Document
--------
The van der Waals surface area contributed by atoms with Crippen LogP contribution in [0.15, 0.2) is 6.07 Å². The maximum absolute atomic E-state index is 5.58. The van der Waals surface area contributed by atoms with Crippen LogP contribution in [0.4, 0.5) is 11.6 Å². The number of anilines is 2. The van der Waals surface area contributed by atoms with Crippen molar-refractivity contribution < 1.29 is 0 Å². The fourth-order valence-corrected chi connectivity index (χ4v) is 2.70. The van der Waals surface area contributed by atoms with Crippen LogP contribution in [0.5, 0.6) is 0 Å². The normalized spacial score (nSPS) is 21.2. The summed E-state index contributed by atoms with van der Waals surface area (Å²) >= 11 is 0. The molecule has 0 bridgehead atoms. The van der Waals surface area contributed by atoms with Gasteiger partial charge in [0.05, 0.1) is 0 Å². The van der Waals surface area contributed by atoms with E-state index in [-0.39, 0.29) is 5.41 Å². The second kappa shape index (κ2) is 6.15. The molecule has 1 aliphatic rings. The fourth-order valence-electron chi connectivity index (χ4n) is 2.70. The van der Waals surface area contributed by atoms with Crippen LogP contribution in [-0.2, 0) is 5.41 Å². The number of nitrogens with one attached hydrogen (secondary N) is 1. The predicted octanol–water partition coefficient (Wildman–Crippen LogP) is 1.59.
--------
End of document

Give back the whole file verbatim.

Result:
The van der Waals surface area contributed by atoms with Crippen LogP contribution in [0.15, 0.2) is 6.07 Å². The maximum absolute atomic E-state index is 5.58. The van der Waals surface area contributed by atoms with Crippen LogP contribution in [0.4, 0.5) is 11.6 Å². The number of anilines is 2. The van der Waals surface area contributed by atoms with Crippen molar-refractivity contribution < 1.29 is 0 Å². The fourth-order valence-corrected chi connectivity index (χ4v) is 2.70. The van der Waals surface area contributed by atoms with Crippen LogP contribution in [0.5, 0.6) is 0 Å². The normalized spacial score (nSPS) is 21.2. The summed E-state index contributed by atoms with van der Waals surface area (Å²) >= 11 is 0. The molecule has 0 bridgehead atoms. The van der Waals surface area contributed by atoms with Gasteiger partial charge in [0.05, 0.1) is 0 Å². The van der Waals surface area contributed by atoms with E-state index in [-0.39, 0.29) is 5.41 Å². The second kappa shape index (κ2) is 6.15. The molecule has 1 aliphatic rings. The fourth-order valence-electron chi connectivity index (χ4n) is 2.70. The van der Waals surface area contributed by atoms with Crippen LogP contribution in [-0.2, 0) is 5.41 Å². The number of nitrogens with one attached hydrogen (secondary N) is 1. The predicted octanol–water partition coefficient (Wildman–Crippen LogP) is 1.59.